Tuesday, November 8, 2011

New Research

. Tuesday, November 8, 2011

Are these results surprising? Not to me. And given the high barriers to entry for bargaining, we should expect to see regulations benefit large firms with a history of lobbying activity.

The Dynamics of Firm Lobbying
William R. Kerr, William F. Lincoln, Prachi Mishra 
NBER Working Paper No. 17577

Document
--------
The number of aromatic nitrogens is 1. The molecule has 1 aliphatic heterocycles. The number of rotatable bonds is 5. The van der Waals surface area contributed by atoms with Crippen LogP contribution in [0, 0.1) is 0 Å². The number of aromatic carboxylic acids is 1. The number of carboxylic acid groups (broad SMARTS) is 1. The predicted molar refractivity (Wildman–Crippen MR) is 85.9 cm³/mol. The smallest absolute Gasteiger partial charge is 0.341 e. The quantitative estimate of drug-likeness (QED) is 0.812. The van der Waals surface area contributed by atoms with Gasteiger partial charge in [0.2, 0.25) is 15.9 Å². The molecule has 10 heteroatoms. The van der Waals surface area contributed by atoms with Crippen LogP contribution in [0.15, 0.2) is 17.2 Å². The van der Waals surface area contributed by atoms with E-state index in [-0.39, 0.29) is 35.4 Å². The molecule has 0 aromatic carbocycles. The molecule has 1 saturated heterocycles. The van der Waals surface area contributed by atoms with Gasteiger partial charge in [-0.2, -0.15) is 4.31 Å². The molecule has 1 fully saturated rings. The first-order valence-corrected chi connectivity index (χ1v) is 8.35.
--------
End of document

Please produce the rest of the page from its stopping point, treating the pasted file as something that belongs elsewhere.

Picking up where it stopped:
We study the determinants of the dynamics of firm lobbying behavior using a panel data set covering 1998-2006. Our data exhibit three striking facts: (i) few firms lobby, (ii) lobbying status is strongly associated with firm size, and (iii) lobbying status is highly persistent over time. Estimating a model of a firm's decision to engage in lobbying, we find significant evidence that up-front costs associated with entering the political process help explain all three facts. We then exploit a natural experiment in the expiration in legislation surrounding the H-1B visa cap for high-skilled immigrant workers to study how these costs affect firms' responses to policy changes. We find that companies primarily adjusted on the intensive margin: the firms that began to lobby for immigration were those who were sensitive to H-1B policy changes and who were already advocating for other issues, rather than firms that became involved in lobbying anew. For a firm already lobbying, the response is determined by the importance of the issue to the firm's business rather than the scale of the firm's prior lobbying efforts. These results support the existence of significant barriers to entry in the lobbying process.